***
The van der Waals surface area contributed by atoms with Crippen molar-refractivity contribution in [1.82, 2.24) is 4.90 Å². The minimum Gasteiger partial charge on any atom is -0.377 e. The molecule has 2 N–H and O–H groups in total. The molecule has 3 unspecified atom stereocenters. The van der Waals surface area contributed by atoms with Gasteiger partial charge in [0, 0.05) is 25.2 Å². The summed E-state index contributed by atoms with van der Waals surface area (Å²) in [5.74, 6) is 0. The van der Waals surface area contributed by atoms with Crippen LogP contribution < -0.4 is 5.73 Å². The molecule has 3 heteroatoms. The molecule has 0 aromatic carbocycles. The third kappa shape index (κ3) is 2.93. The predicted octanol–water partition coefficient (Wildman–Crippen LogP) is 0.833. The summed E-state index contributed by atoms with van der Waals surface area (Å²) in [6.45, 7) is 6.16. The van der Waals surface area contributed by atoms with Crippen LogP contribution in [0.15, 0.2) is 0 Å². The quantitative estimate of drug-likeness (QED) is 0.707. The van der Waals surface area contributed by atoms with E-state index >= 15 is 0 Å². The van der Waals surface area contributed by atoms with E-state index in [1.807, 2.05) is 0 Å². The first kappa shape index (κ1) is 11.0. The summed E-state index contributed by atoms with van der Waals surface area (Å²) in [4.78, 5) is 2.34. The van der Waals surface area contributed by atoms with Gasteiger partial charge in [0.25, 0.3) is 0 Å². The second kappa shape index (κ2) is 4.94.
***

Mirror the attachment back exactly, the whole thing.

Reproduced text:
The van der Waals surface area contributed by atoms with Crippen molar-refractivity contribution in [1.82, 2.24) is 4.90 Å². The minimum Gasteiger partial charge on any atom is -0.377 e. The molecule has 2 N–H and O–H groups in total. The molecule has 3 unspecified atom stereocenters. The van der Waals surface area contributed by atoms with Gasteiger partial charge in [0, 0.05) is 25.2 Å². The summed E-state index contributed by atoms with van der Waals surface area (Å²) in [5.74, 6) is 0. The van der Waals surface area contributed by atoms with Crippen LogP contribution < -0.4 is 5.73 Å². The molecule has 3 heteroatoms. The molecule has 0 aromatic carbocycles. The third kappa shape index (κ3) is 2.93. The predicted octanol–water partition coefficient (Wildman–Crippen LogP) is 0.833. The summed E-state index contributed by atoms with van der Waals surface area (Å²) in [6.45, 7) is 6.16. The van der Waals surface area contributed by atoms with Crippen LogP contribution in [0.15, 0.2) is 0 Å². The quantitative estimate of drug-likeness (QED) is 0.707. The van der Waals surface area contributed by atoms with E-state index >= 15 is 0 Å². The van der Waals surface area contributed by atoms with E-state index in [1.807, 2.05) is 0 Å². The first kappa shape index (κ1) is 11.0. The summed E-state index contributed by atoms with van der Waals surface area (Å²) in [4.78, 5) is 2.34. The van der Waals surface area contributed by atoms with Gasteiger partial charge in [0.25, 0.3) is 0 Å². The second kappa shape index (κ2) is 4.94.